At the dawn of every new day, Justin Neely and his father were the first ones to step into the legendary Miami Senior High School basketball gym.
The first sight from the moment he walks into the gym: the championship banners that carry the legacy of one of Miami basketball’s most legendary dynasties.
“It’s motivation to continue to work to get better every day,” Neely told 305 Sports. “A state championship is something is something that you want to accomplish and it’s a really big thing, especially at Miami High.”
Neely’s hard work was displayed in his nightly performances as he took over the Miami-Dade County basketball scene. He was named the 305 Sports Player of the Year after averaging 27.2 points and 12.3 rebounds per game en route to the Class 7A District 15 championship.
Neely drowned in the thoughts of soon bringing back a state championship to Miami High and reaching his 18-year dream of playing at the next level. But when the COVID-19 pandemic struck, it was time to make critical decisions. The Florida High School Athletic Association (FHSAA) had long delayed the decision on whether or not there would be a winter basketball season, and how long it would last.
And for a rising senior that received five Division-1 offers over the summer, he wasn’t going to let the uncertainty of the FHSAA get in the way of his path. Neely ultimately chose to attend West Oaks Academy, a powerhouse preparatory school in Orlando, Florida.
He joined a number of South Florida’s top basketball prospects at West Oaks, including Northeastern’s Westley Cardet, JJ Harris and brother Matt and Ryan Bewley, who transferred with similar intentions.
The unfazed Neely, who made the move 250 miles away from home, immediately fell in love with his new lifestyle.
“We’re not doing anything but basketball up here because that’s what we’re here to do,” Neely said. “Being up here, you get a better chance to focus in on yourself and what you really want to do. There are no distractions.”
Neely’s daily schedule consists of a 6:00 a.m. personal workout at home — pushups and situps — and school from 8:00 a.m. to 1:00 p.m. He’s then in the gym to lift, grabs a bite and is on the court from 4:30 to 7:30 p.m. for team practice. He checks out of the gym at about 10:00 p.m. every night after individual on-court workouts.
He’s since added tone to his figure and is now about 6-foot-6, 205-pounds, which is a lot leaner than he was as a junior at Miami High. This new opportunity has only opened the door for him to put in more work with better trainers and players.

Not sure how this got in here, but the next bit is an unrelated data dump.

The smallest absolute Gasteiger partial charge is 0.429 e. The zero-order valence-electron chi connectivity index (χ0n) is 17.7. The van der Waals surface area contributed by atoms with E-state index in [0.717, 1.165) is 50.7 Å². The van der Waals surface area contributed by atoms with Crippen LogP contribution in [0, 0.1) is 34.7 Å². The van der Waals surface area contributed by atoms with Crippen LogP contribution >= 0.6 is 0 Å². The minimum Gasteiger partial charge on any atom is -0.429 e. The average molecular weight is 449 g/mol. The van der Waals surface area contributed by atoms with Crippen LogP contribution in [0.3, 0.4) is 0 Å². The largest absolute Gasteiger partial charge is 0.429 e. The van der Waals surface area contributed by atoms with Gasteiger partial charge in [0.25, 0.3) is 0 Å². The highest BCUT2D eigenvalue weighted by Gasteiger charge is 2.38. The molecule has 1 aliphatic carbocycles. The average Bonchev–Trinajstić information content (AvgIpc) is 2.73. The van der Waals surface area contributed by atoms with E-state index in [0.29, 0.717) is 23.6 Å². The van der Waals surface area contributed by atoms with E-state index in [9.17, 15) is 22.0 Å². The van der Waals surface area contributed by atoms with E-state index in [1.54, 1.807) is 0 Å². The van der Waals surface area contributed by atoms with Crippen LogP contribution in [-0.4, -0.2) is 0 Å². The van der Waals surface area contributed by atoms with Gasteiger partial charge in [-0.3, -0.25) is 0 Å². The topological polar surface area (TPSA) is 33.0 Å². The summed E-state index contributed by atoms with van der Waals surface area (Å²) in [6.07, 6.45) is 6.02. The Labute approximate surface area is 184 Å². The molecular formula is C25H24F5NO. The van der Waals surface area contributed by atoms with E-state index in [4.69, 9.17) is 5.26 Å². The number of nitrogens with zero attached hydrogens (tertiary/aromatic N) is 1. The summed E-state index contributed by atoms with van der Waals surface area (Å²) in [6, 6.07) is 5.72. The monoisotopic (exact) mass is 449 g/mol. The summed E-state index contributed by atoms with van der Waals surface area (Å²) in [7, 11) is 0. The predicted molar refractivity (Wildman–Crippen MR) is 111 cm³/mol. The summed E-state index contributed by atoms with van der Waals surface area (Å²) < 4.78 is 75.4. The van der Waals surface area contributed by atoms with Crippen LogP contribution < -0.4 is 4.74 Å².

West Oaks plays in the Sunshine Independent Athletic Association Conference (SIAA), which is well-known for being filled with top tier Division-1 bound athletes. Their roster is filled with players with All-State honors and high-major offers and is donned as the No. 13 team in the country by MaxPreps.
With so many high-level scorers on the floor and there only being one ball, it’s going to take time for things to come together. Neely has only been on campus for just over a month, and says that players are understanding their roles on the team and that their chemistry is close to fully coming together.
Nonetheless, Neely has wasted no time in making an impact. In a recent trip to Arizona to play against top-notch teams from all over the country at The Grind Session, Neely thrived at all times. Through six games, he averaged 16.5 points, 7.5 rebounds, 2.3 assists and nearly a steal per game.
“There’s no taking it easy,” Neely stated. I prepared for this. This is not a new thing to me, I’ve always been going hard at whatever I’ve done.”
“We’re all after the same goal. We’re all trying to make it to the next level.”
Neely’s recruiting continues to heat up, as he’s recently received interest from Stanford, UCF and Florida State. He holds offers from Rice, Temple, UTSA, VCU and Washington State. He wants to major in the business field.
“My dream is to make it to the league, but the academic part of the school is just as important as the basketball,” Neely said. “ I think you need the best of both worlds, and you have to find the right fit. You need to find a place where they need you and where you can be great.”